80+ 5.29 4.64 4.29 7. 57
Race
White/Caucasian 84.35 80.35 86.83 85.99
Black/African American 11.27 13.12 9.62 10.40
Other 4.38 5.52 3.55 3.61
Marital status
Married 64.14 63.43 66.03 62.91
Married but spouse absent 0.66 0.64 0.59 0.78
Partnered 3.03 3.90 2.75 2.00
Separated 1.06 1.33 0.84 0.91
Divorced 10.18 10.80 9.97 9.27
Widowed 17.94 16.47 17.45 21.03
Never married 3.00 3.45 2.37 3.09
Education attainment
Less than high school 15.49 18.71 11.12 15.88
GED 4.61 5.06 4.25 4.35
High school graduate 32.75 31.80 32.14 34.99
Some college 23.51 22.13 24.05 25.02
College and above 23.64 22.30 28.44 19.76
Annual personal income ($) 17,068 (77,631) 19,044(113,67) 18,823 (39,353) 11,781 (26,898)
Household net financial assets ($) 441,405
(1,092,141)
404,816
(906,498)
492,671
(1,283,796)
435,166
(1,097,899)
Health Behaviors
Alcohol consumption (no. of days per week) 1.22 (2.12) 1.33 (2.20) 1.28 (2.16) 0.95 (1.93)
Smoking (yes) 54.64 60.34 52.70 48.10
BMI 28.25 (5.63) 28.61 (5.64) 28.02 (5.53) 27.97 (5.72)
Psychosocial factors
Dispositional optimism; 1–6 4.55 (1.13) 4.37 (1.15) 4.61 (1.04) 4.78 (1.16)
Life satisfaction; 1–7 5.03 (1.49) 4.83 (1.50) 5.09 (1.42) 5.27 (1.52)
Physical Health
Diagnosis of stroke 3.77 4.10 3.50 3.60
Diagnosis of diabetes 16.12 17.96 14.99 14.64
Diagnosis of cancer 12.15 11.23 12.95 12.59
Prior diagnosis of chronic lung disease 7.86 8.33 7.39 7.71
Diagnosis of heart condition 20.01 19.65 20.33 20.19
Diagnosis of high blood pressure 52.67 53.56 51.65 52.52
Mental Health
Depression based on CES-D8 scale; 0–8 1.22 (1.84) 1.41 (1.95) 1.07 (1.70) 1.11 (1.79)
Depression based on CES-D83 16.78 19.87 14.35 14.95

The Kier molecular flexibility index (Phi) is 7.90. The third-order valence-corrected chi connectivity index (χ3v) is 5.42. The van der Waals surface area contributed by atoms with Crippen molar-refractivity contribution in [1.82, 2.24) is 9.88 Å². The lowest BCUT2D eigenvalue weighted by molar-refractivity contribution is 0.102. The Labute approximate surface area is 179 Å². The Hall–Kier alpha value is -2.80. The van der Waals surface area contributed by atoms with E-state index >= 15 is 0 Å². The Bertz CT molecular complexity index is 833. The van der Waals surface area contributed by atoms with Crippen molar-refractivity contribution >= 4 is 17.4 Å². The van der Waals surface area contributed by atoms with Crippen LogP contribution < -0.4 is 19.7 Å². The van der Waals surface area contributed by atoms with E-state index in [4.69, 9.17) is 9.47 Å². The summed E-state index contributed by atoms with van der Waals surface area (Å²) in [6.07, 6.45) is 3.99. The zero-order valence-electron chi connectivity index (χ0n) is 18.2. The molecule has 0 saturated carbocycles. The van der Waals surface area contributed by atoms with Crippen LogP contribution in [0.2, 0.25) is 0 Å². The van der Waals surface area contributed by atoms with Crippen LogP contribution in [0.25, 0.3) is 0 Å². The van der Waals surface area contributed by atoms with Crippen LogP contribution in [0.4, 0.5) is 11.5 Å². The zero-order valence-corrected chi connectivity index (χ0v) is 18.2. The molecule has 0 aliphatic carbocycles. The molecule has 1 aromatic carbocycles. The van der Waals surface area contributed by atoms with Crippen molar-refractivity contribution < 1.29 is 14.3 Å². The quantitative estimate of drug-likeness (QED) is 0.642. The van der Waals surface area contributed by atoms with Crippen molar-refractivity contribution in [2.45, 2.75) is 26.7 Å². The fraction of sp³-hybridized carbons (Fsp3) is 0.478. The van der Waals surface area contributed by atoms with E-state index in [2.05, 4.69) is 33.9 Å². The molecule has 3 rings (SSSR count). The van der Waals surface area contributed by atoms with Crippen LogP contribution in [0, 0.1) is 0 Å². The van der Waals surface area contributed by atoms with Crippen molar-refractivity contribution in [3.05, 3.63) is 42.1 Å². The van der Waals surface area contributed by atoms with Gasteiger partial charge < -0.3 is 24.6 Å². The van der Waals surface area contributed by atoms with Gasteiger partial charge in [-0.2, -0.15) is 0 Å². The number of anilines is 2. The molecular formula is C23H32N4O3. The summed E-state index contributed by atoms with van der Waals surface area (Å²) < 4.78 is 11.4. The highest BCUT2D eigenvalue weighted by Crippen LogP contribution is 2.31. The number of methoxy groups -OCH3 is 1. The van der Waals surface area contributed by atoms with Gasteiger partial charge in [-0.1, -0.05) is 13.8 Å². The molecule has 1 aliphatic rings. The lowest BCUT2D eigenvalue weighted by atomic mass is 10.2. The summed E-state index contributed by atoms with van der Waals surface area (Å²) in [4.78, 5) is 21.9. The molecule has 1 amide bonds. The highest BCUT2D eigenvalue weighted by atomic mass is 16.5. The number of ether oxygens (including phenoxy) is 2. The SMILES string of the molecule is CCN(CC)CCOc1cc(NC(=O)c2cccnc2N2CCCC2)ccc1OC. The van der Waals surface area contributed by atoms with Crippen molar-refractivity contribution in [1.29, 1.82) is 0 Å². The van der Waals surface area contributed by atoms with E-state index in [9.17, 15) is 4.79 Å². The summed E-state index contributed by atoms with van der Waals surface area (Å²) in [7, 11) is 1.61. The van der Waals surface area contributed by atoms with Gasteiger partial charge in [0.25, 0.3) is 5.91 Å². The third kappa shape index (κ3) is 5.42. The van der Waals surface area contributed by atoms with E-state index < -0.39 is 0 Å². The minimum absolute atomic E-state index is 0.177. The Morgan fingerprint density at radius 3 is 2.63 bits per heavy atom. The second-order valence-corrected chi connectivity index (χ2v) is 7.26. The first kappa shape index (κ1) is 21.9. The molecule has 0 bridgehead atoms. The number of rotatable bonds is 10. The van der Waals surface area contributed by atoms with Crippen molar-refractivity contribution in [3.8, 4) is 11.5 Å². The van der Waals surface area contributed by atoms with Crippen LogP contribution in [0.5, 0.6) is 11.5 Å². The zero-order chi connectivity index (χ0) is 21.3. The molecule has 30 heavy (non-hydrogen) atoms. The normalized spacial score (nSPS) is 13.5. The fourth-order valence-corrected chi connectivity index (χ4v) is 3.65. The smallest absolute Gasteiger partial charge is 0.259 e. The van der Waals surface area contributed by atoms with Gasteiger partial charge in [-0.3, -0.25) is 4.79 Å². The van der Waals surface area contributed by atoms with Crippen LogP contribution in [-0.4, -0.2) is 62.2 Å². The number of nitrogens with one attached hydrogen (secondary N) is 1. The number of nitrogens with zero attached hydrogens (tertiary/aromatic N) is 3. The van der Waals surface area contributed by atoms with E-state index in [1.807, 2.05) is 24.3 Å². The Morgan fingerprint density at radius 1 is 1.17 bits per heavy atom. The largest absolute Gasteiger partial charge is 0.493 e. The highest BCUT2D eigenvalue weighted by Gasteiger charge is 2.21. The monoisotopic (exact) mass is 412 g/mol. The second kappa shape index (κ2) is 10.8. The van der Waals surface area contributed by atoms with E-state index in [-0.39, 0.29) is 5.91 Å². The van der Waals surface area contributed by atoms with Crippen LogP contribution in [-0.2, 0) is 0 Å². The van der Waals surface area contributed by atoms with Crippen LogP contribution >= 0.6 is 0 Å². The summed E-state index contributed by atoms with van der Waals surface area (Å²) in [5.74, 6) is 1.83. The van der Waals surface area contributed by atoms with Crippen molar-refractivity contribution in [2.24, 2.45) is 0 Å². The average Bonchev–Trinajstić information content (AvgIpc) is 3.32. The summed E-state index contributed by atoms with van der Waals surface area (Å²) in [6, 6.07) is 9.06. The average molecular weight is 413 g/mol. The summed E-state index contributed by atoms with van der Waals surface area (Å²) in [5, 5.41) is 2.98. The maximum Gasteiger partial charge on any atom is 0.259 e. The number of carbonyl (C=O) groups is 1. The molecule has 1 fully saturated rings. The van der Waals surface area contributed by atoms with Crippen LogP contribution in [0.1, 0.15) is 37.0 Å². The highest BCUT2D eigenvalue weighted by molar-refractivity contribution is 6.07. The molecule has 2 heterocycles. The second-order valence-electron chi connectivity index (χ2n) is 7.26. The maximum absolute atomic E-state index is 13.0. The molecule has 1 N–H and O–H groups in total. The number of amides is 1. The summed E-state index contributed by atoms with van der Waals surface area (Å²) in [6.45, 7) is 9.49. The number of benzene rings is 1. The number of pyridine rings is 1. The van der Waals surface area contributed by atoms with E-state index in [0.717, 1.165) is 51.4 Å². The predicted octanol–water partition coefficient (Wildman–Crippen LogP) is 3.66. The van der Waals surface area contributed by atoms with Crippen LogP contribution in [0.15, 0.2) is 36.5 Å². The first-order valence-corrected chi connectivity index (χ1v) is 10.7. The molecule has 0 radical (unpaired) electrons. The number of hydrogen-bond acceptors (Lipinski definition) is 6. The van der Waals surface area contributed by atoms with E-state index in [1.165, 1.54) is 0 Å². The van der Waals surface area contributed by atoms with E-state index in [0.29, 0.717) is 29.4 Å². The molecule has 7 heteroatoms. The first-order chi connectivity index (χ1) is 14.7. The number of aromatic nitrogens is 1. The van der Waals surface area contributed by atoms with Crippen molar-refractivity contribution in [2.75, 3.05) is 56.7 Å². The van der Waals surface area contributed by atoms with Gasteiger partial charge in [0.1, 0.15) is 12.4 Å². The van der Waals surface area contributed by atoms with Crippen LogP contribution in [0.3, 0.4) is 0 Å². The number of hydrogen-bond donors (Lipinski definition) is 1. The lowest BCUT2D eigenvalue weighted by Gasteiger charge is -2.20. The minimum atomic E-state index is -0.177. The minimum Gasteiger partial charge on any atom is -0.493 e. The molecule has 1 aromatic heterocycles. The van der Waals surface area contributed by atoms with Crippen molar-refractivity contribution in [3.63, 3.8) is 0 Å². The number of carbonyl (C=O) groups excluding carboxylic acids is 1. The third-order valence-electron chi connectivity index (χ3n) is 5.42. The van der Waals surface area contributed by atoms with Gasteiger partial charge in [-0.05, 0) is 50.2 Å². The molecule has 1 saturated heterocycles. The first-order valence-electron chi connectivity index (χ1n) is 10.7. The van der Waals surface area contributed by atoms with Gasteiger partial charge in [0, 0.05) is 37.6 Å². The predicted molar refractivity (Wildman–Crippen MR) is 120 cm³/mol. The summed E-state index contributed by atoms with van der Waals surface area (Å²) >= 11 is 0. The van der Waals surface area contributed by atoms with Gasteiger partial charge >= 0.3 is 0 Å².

(Continued)
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indicator of AMSEB and for the tertiles of AMSEB (Table 4, full case scenario). This corrobo-
rated the robustness of the associations, with some reservations for people with no health con-
ditions. However, a supplementary analysis with an interaction term between standardized
AMSEB and indicator of being free of any health condition yielded no significant estimate for
this interaction (S1 Table). This provided further evidence that the prospective association
between AMSEB and purpose in life is robust to the health status of respondents.
Discussion
There has been a growing interest in the role of positive psychological factors and attitudes for
health and well-being. Two positive health determinants have attracted academic attention.
These are a sense of purpose and/or meaning in life and morally valued personality traits.
These two positive factors have been shown to be independently favorably associated with sub-
sequent health and well-being outcomes [11,30,6163]. However, little is known about the
antecedents of the two. In this study, we looked for some empirical evidence on whether the
adherence to moral standards and ethical behaviors can be perceived as an antecedent of sense
of purpose in life. We found that middle-aged and older adults who scored higher on the
AMSEB scale (highlighting a predisposition to follow moral standards and behave ethically)
after the 4-year follow-up period reported a higher sense of purpose in life. This association
was found to be monotonic, moderately robust to potential unmeasured confounding and
independent of demographics, prior socioeconomic status, prior health conditions, and health
Table 1. (Continued)
AMSEB
Participant Characteristic Total (N = 8,788) Tertile 1 (N = 3,620) Tertile 2 (N = 2,870) Tertile 3 (N = 2,298)
% Mean (SD) % Mean (SD) % Mean (SD) % Mean (SD)
Daily functioning
Limitations with instrumental activities of daily living scale
(IADL); 0–3
0.05 (0.26) 0.06 (0.29) 0.03 (0.22) 0.04 (0.25)
Mobility Index; 0–5 0.80 (1.21) 0.84 (1.23) 0.72 (1.17) 0.82 (1.23)
AMSEB = adherence to moral standards and ethical behavior, SD = standard deviation, BMI = body mass index.
https://doi.org/10.1371/journal.pone.0273221.t001
Table 2. Standardized regression estimates for the association between baseline adherence to moral standards and ethical behaviors and purpose in life over a four-
year follow-up period in middle-aged and older adulthood. Health and Retirement Study, US, 2012/2014–2016/2018, n = 8,497
b
.
Model Standardized AMSEB Tertile 1 Tertile 2 Tertile 3
β(95% CI) p-value Reference β(95% CI) p-value β(95% CI) p-value
Model 1
a
0.064 (0.045; 0.082) <0.001 Reference 0.063 (0.022; 0.104) 0.003 0.168 (0.123; 0.213) <0.001
Model 2
a
0.061 (0.043; 0.080) <0.001 Reference 0.058 (0.016; 0.099) 0.006 0. 163 (0.117; 0.209) <0.001
Model 3
a